Shift From Childhood To Adulthood In Michael Frrayn's 'Spies'

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Spies CourseWork: (1000 words)

Q) It has been suggested that Frayn was interested in exploring the ‘shift’ from childhood to adulthood in Spies. Explore this view with close reference too the language of the text.

Michael Frayn (the author of ‘Spies’) explores the ‘shift’ from childhood to adulthood, in the novel ‘Spies’ through understanding, maturity and love. We see the protagonist, Stephen, remembering his childhood through his adult eyes, looking back on his actions, as well as his understanding and the perspective of the world. ‘Spies’ is a bildungsroman, and so the story is orientated around the concept of Stephen’s progress in maturity and the change in his perspective of the events that happen within the novel. ‘Spies’ main idea
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One example is through Stephen’s perspective of love; ‘There’s nowhere left except the bit in between, ands that part of a lady, as I’ve known for atlas a year now, is her bosom, and as unthinkable-about as a privet.’. The repeated use of commas, as well as a long fractured sentence suggests Stephen is uncomfortable with saying/thinking about Mrs Haywards bosom, and conveys a sense of distress and awkwardness from Stephen. It also shows his advancement in becoming a man, as the reader can see an increase in his sexuality. The long sentence also shows that Stephen doesn’t want to address the memory and drags out the moment, making it more uncomfortable and awkward for the reader. Stephen compares Mrs Haywards bosom to a privet, showing that he finds his thoughts to be gross and disgusting, like a privet. A second example from Frayn, where he uses love to explore the ‘shift’ from childhood to adulthood, is when Barbra Berrill and Stephen kiss; ‘She leans in closer still, and rests her lips against mine. Some moments go by. She takes her lips away.’ Frayn begins with a long sentence, which drags out the moment, and shows that it happened slowly for Stephen. The placement of the comma means that the moment before it is slowed and stays in the readers mind, before moving on to the kiss. Lastly, we see the everlasting obsession and love that Stephen has, even …show more content…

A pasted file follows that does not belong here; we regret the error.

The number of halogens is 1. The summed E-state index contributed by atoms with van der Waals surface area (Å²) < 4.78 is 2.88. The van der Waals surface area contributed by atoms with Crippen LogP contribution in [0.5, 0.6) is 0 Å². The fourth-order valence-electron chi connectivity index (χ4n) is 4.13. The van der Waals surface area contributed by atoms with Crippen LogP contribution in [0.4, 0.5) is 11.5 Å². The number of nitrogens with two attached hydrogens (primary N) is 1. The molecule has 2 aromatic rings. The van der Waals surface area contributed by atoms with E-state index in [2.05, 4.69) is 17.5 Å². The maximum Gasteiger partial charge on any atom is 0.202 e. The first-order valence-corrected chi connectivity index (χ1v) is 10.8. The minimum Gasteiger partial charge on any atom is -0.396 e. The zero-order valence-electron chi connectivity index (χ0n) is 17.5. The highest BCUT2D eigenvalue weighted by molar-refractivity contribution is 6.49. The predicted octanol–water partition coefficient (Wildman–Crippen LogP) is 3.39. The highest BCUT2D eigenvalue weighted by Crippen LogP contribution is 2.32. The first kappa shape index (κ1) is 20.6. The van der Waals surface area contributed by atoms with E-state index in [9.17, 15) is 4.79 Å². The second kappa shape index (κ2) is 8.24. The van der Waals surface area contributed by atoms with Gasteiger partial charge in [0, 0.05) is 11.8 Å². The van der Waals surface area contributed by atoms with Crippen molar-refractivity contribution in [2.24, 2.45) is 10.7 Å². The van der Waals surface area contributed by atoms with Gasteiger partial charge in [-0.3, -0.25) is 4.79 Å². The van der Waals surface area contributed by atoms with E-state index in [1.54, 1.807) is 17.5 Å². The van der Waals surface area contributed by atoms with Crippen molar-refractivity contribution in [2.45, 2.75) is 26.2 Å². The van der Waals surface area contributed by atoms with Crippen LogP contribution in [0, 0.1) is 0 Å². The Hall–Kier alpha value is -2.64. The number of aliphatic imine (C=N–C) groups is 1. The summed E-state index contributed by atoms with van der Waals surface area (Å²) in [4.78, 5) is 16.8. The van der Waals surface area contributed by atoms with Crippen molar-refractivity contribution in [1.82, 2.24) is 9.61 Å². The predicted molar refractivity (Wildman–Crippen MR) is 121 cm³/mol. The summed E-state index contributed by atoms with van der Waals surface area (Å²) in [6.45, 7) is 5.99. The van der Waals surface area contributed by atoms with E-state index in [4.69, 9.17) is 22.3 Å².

On example is through Stephens change in maturity as the novel progresses. Stephen becomes increasingly mature, and we see this through the way his perspective on the world changes, and the way he faces situations and problems; real-life or imaginary. ’So, she’s a German spy’. This shows Stephen accepting Keith’s game that Mrs Hayward is a spy, without question. Here in the novel Stephen is at his least mature, and is naïve about what is truly happening in the novel. The comma before ‘she’s a German spy’ places emphasis on the phrase, and shows that Stephen is considering how to act in this situation. As the present Stephen looks back on child him, he occasionally uses the 3rd person narrative, especially when he can’t quite remember what happened; ‘Did Stephen understand at last who it was down there in the darkness, when he heard his own name spoken?’ The intrusive narration shows that present Stephen isn’t quite sure what happened, and that even now he is unsure of what truly happened. The rhetorical question shows confusion, as Stephen is not sure what order certain small details happened. ’The game’s finally over’ This shows Stephen has finally let go of the games of his childhood. The word ‘finally’ shows that this has been waiting to happen for a while, but Stephen hasn’t been ready to let go of the games

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